Other blatant inaccuracies: the Germans invade with tanks of British design a year before the tank was invented; they've made a massive breakthrough within a few miles of the airfield & the pilots (& the hero's French girlfriend living in the war zone) are completely unaware of it; the hero takes off at night, lands (where? in a field, in the dark?) by his girl friend's house, & none of the thousands of German soldiers in the area hear the plane. . .
For all that, it's not a bad action movie, but as far as being realistic? They should have just made the movie about the real Escadrille pilots. Raoul Lufbery's true exploits would have been much more exciting. (To anyone interested in the true story of the Escadrille, I heartily recommend Jeff Shaara's novel about WW1, TO THE LAST MAN. And for a movie that gets to the heart of what flying in WW1 was really like, try THE DAWN PATROL with Errol Flynn (coming out in March on dvd)."
Pretty good WWI aerial drama
T O'Brien | Chicago, Il United States | 12/26/2006
(4 out of 5 stars)
"Flyboys didn't last long in theaters upon its release, but don't let that scare you away, it's an above average WWI period drama. During World War I, a group of American pilots joined the fighting in Europe before the United States entered the war in 1918. Flying for the French, they were named the Lafayette Escadrille. The movie follows five or six freshly arrived pilots, most notably James Franco as Texan Blaine Rawlings, as they train and learn how to fly and ultimately join the war as they take on German fighters, most notably the Black Falcon, a German pilot who doesn't follow the "rules of war." All in all, this was a pretty good movie. It's by no means a great movie, but it kept me entertained for the full 140 minute running time. The added love story isn't as bad as I thought it'd be, but the movie didn't need that storyline. It would have been better if the storyline focused primarily on the pilots and the dogfights, which are the high points of the movie. Go see this movie for the dogfights, especially the zeppelin attack on Paris and the final showdown between Rawlings and the Black Falcon!
One of the complaints of the movie was that it is too cliched, and this is partly true, but for me it felt like the actors did the best they could with what they have. James Franco gets top billing as Texan Blaine Rawlings, a young rancher who joins the war after his ranch went under. Along with flying with the Escadrille, he falls in love with a French girl, Lucien (French beauty Jennifer Decker), who can't speak English. My favorite character is Reed Cassidy (Martin Henderson), the veteran pilot who slowly opens up to the new pilots. The rest of the young pilots who arrive with Rawlings include Phillip Winchester as William Jensen, the golden boy who knows he'll become a hero, Tyler Labine as Briggs Lowry, a young man from a rich family who is trying to prove himself to his father, Abdul Salis as Eugene Skinner, the lone African-American pilot in the group who must prove himself while also dealing with some racism, and David Ellison as Eddie Beagle, the struggling pilot who may or may not have a suspicious background. Jean Reno is excellent in a small part as the captain of the squadron, Capt. Thenault, but it's too bad he couldn't have been used more.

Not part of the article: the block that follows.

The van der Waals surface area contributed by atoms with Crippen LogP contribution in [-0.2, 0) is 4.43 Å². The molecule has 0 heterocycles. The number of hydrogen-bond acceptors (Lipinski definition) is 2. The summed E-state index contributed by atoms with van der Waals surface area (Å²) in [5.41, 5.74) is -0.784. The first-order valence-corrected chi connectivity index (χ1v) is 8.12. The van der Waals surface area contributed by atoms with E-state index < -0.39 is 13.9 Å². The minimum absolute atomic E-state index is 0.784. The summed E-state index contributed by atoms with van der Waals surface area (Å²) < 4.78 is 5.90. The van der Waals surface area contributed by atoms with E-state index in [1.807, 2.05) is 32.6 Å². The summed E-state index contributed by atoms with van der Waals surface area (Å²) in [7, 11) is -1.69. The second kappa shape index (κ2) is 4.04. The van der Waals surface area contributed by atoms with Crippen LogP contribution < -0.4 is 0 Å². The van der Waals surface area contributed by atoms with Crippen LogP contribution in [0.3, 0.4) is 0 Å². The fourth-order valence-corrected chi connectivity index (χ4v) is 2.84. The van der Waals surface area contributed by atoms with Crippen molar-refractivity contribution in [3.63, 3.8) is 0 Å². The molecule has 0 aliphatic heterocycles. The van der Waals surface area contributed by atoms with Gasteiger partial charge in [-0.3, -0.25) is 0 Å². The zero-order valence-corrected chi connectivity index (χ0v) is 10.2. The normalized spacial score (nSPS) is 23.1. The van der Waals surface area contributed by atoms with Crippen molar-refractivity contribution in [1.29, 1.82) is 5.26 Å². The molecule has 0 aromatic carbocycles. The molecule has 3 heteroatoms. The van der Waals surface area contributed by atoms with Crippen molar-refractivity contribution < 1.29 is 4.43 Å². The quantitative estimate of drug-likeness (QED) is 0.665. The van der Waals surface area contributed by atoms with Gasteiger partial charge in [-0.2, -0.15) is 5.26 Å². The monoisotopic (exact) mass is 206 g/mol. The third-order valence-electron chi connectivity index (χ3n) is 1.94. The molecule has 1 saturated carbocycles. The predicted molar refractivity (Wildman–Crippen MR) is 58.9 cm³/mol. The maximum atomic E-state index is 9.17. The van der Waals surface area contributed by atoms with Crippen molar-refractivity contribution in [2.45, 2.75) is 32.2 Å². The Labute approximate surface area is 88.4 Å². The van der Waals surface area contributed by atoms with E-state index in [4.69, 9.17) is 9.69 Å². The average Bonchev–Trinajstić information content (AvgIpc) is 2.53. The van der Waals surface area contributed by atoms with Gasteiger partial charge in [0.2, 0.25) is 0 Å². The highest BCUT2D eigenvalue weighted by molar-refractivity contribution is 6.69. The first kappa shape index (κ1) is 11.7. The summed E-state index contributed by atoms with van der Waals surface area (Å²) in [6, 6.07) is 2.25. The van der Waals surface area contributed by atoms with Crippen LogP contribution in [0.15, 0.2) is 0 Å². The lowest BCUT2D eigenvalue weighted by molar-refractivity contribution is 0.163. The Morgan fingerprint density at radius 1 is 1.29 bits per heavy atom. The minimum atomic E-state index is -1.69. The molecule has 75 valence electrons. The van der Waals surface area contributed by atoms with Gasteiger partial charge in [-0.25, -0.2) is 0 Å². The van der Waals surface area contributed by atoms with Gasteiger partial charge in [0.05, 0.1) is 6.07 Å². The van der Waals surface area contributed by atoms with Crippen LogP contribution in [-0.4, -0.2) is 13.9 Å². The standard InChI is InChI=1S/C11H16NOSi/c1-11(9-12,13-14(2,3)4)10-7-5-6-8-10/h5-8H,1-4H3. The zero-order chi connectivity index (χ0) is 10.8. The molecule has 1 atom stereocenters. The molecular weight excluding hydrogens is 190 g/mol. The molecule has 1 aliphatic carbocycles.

The soon to be released two-disc DVD, Jan. 30, 2007, will offer a boatload of special features which I'm definitely looking forward to watching. There will be several making of featurettes, some history about the real Lafayette Escadrille, an audio commentary with director Tony Bill and producer Dean Devlin, deleted scenes, trailers, and a Flyboys Squadron DVD-rom game. So for a movie with some excellent dogfights and aerial sequences, a pretty good ensemble cast, and a not so bad love story, look for the two-disc DVD of Flyboys in January!"